Unlike the concept of the communitas existing outside or apart from society, the chaplain is set in an agency of society. He has an internal rather than external role – in this case, in the military. He is a uniformed identified member of that organisation and participates in the rigorous training needed to be a soldier. However, he still remains a liminal and ‘threshold’ figure like a ghost who exists in the living world, but is not fully part of it. The chaplain is in the military but not of it – in effect ‘betwixt and between’. He wears an officer’s uniform, but has no executive authority; he is in the midst of conflict, but does not carry a weapon; he is a herald of peace and an eternal kingdom in the midst of death and limited horizons. The chaplain has a great deal of freedom to fulfil his ministry, often ignoring military convention and occasionally direction (Gethyn-Jones 1988:68–69). The chaplain is autonomous, which is a concern for some commentators. Yet, it is this very autonomy that is intrinsic to the chaplain’s success and influence, as this liminal position ‘is also a place of opportunity, creativity, and transformation’ (Roxburgh 1997:45). ‘Liminal ministry’ therefore best describes what military chaplaincy has been and continues to be when functioning correctly. This ‘model’ may be accused of being idealistic, but without such an ideal of chaplaincy it will become simply functional, emptied of its spiritual content. Chaplaincy is primarily a spiritual and pastoral ministry moving in and out of Coleman’s models depending on situation and intention, but must remain biblical in approach. The military chaplain is a liminal person offering a liminal ministry. Essential elements of this liminal ministry are:

  • The chaplain should recognise that every human being is made in the image of God. This may seem an obvious statement, but in the context of war and conflict smaller ideologies, such as an unhealthy nationalism, can begin to take precedence even in the chaplain’s life and ministry.
  • The chaplain should be able to transcend mere nationalism. An example of this kind of ministry is found in the work of Henry Gerecke, an American Second World War chaplain, who not only effectively cared for his own troops, but was also able to care for the spiritual and pastoral needs of the Nazi leadership at Nuremburg after being appointed as their chaplain (Grossmith 1998:11–80).
  • The chaplain should recognise that the highest position he could hold is that of chaplain, and career progression cannot be a genuine aim. The senior chaplain is responsible for the administration and operational direction of the chaplain, but his key responsibility must be for the pastoral care and support of the chaplains within the remit of his direction.
  • Humility is a key mark of the chaplain. The chaplain must continue to evidence a teachable spirit, seeking to learn throughout his service to others in Christ’s name (cf. Phlp 2:3–4). Christ is our example and goal and it is his approval the chaplain should be prayerfully seeking (v. 5–11).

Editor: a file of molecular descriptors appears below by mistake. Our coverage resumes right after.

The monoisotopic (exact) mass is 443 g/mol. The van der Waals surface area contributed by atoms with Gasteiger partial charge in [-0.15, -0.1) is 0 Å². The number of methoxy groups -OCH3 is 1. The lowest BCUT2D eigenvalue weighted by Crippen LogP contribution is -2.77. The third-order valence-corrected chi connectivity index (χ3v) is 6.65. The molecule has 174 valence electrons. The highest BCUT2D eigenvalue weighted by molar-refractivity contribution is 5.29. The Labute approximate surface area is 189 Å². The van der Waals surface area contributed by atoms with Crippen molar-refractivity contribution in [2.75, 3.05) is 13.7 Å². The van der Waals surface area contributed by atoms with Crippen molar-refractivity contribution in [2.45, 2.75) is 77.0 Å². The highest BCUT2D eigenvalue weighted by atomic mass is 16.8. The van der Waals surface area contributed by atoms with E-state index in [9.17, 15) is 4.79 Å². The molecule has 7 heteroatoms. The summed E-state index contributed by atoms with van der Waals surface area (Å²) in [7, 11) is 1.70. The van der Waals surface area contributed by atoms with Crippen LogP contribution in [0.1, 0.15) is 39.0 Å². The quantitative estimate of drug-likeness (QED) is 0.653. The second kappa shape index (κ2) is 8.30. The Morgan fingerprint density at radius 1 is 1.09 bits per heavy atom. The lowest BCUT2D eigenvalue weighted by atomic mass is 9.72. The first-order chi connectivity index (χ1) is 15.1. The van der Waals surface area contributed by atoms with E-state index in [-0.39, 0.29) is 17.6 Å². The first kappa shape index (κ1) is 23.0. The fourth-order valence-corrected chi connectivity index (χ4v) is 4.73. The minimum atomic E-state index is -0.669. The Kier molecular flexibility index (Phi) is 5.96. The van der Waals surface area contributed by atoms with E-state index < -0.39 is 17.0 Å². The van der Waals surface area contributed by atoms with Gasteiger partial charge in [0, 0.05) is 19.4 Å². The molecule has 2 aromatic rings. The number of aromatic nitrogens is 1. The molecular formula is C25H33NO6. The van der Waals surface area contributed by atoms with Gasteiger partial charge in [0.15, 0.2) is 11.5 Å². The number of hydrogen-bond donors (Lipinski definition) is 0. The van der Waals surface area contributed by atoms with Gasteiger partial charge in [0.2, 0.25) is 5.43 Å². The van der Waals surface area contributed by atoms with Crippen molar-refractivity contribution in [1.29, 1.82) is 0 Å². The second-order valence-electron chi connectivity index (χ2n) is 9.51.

• The chaplain’s core responsibility is for pastoral care and this needs to be his chief skill. Promotion should require proven pastoral skills as well as administrative and leadership gifting.
  • The chaplain is primarily answerable to his sending church regarding denominational integrity and spirituality. The sending church is a liminal entity itself, and needs to be engaged with the work of its chaplains as well as with the chaplaincy leadership.
  • The chaplain should not carry arms, even for self-defence. This is important, because the chaplain represents something greater than a nation at war: he is an officially recognised representative of Christ and his Kingdom.

The strength of the liminal ministry concept is that it is overtly in keeping with Christian and, in particular, Free Church values and principles, and protects biblical and denominational integrity. It also protects the chaplain from the misuse of power by other chaplains that have oversight responsibility, as it places pastoral care as the core skill that the chaplain requires regardless of status, rank or position to avoid their service being merely functional.


It is clear that the best model to describe the key focus of Christian denominational and ecumenical chaplaincy practice is the pastoral one. This, however, does not fully define it, whereas liminal ministry emphasises the pastoral and spiritual nature of chaplaincy without limiting it to that model alone, liberating the chaplain to continue his independent ministry with the freedom to act. This concept will also place a bulwark against the temptations that Zahn points out and will offer an underlying spiritual foundation to McCormack’s ‘external voice’. Coleman’s roles will be taken on to meet the needs of the moment. More importantly, the autonomous nature of liminal ministry will prevent the chaplain from becoming a mere tool of the state, simply restating government policy with religious authority and becoming a kind of commissar as Herspring argued. Not only does liminal ministry define the role of chaplaincy, but also describes what has always been best practice within the British military.

It is fair to say that the Liminal Ministry concept of chaplaincy is rooted in the Christian faith and emphasises the Free Church’s need for autonomy and independence of chaplaincy even within the conforming nature of the military. Indeed, the more conforming the institution, the more important it is for the chaplain to be independent and autonomous. This approach allows and gives official permission for the chaplain to transcend, for instance, nationalism to represent ideas of a greater humanity in the context of war and conflict. The chaplain embedded in the midst of combat is trusted by the institution that commissions him to pastorally care for all faiths and none. Because of what the chaplain personally and historically represents, he will often be trusted by the enemy. This can obviously be a peace making aspect of chaplaincy that has an operational benefit that would be lost if a secular (a type of commissar or social worker) or a spiritual advisory role (a civil Servant) is adopted to define chaplaincy as a whole. Chaplaincy as ‘Liminal Ministry’ embraces the ecumenical nature of the Christian church and, if not the theological content, embedded chaplains who represent other religions could certainly adopt the liminal concept of chaplaincy while laying their own theological foundations outworking this role with religious integrity.


Competing interests

The author declares that he has no financial or personal relationships which may have inappropriately influenced him in writing this article.


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Bogoslovni vestnik  vol: 81  issue: 1  year: 2021  
doi: 10.34291/BV2021/01/Kocjancic